So, I can’t help wondering what, exactly, you were getting at by endorsing jpegs for all photos that are not likely to end up being printed to  20”x30” or larger. I’ve been successfully photographing and selling for decades and I still don’t always know when a photograph might be printed large like that. I would rather err on the side of caution and spend a little more of my time capturing in raw then making a few quick edits to it (even automated edits!), knowing that I still have the raw file that, at some later time, I can take to the next level if I should choose to go back to it to further improve it.
I’m just very thankful that I can go back to the raw files I made 18 years ago in Tanzania with an early digital camera – a 5mp Minolta 7hi – and still make improvements with today’s editing apps, something I cannot achieve in the same way even from high quality jpegs made with the same camera. They’re good, don’t get me wrong, but they are not nearly as good as what I can do with the raw files. I can also go back to my 4×5 negatives and make silver gelatin prints, if I choose, or scan them into digital files.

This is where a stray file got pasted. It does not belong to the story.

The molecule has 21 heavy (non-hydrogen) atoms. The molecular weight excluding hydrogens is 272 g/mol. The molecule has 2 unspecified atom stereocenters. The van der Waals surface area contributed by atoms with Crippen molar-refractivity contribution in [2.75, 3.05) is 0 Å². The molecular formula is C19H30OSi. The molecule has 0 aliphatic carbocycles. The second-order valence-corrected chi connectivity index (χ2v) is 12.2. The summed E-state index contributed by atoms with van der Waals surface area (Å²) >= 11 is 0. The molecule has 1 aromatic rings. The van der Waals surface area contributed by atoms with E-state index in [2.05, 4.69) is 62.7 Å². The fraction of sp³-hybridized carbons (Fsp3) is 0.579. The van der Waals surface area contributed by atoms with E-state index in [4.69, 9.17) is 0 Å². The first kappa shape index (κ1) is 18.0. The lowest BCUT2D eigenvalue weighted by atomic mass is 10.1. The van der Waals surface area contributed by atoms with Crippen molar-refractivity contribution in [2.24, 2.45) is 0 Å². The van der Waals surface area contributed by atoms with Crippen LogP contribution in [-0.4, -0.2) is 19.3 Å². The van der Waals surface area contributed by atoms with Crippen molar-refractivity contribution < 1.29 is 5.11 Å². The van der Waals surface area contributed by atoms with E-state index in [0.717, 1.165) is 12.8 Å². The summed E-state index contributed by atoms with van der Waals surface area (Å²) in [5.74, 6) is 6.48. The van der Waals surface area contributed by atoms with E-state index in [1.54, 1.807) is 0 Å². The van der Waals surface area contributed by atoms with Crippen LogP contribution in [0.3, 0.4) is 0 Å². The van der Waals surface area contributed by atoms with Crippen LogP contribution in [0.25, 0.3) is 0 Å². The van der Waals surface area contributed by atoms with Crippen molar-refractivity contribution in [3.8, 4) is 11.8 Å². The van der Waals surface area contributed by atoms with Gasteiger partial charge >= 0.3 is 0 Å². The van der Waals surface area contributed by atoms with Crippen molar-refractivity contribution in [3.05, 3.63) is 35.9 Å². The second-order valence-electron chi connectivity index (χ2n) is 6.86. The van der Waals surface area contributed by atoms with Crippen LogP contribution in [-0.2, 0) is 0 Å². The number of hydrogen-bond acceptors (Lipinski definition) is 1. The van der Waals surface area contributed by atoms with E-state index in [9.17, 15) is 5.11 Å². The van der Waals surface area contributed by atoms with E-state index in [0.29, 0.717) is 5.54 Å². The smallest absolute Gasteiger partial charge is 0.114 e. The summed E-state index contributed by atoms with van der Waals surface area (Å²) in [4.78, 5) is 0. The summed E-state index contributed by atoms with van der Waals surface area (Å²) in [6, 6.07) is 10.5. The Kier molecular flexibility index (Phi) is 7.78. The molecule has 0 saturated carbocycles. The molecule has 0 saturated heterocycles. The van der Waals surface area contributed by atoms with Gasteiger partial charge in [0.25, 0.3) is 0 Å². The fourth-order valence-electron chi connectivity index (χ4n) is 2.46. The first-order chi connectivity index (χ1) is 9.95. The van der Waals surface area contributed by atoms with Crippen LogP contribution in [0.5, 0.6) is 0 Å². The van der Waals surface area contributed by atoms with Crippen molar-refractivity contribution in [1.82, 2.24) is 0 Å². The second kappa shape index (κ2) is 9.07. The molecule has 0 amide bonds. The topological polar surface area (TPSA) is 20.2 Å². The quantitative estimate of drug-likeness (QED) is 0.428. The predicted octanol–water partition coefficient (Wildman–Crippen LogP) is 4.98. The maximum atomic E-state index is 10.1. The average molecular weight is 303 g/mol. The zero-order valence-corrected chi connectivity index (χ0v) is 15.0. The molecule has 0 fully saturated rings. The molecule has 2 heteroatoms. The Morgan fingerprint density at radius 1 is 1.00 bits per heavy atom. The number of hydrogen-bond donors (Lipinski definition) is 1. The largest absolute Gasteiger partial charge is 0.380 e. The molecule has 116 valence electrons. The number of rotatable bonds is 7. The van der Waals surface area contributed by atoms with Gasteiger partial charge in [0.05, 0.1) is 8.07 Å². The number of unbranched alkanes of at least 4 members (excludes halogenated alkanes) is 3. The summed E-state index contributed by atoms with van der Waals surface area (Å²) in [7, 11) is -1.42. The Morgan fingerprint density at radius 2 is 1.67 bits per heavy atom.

You see, that’s the difference between raw files and jpegs – raw files have the potential for further improvements jpegs, not so much. One never knows what the future holds.
With great respect,
Terry McDonald
www.luxborealis.com

St. Catharines Photographic Club

On Tuesday of last week, I “opened the season” at the St. Catharines Photographic Club, St. Catharines, Ontario. With the Niagara Escarpment wine country and Niagara Falls so close, the topic of my presentation, ‘Landscape Photography as Artistic Expression’ seemed appropriate for a good many in the audience of about 75 or so.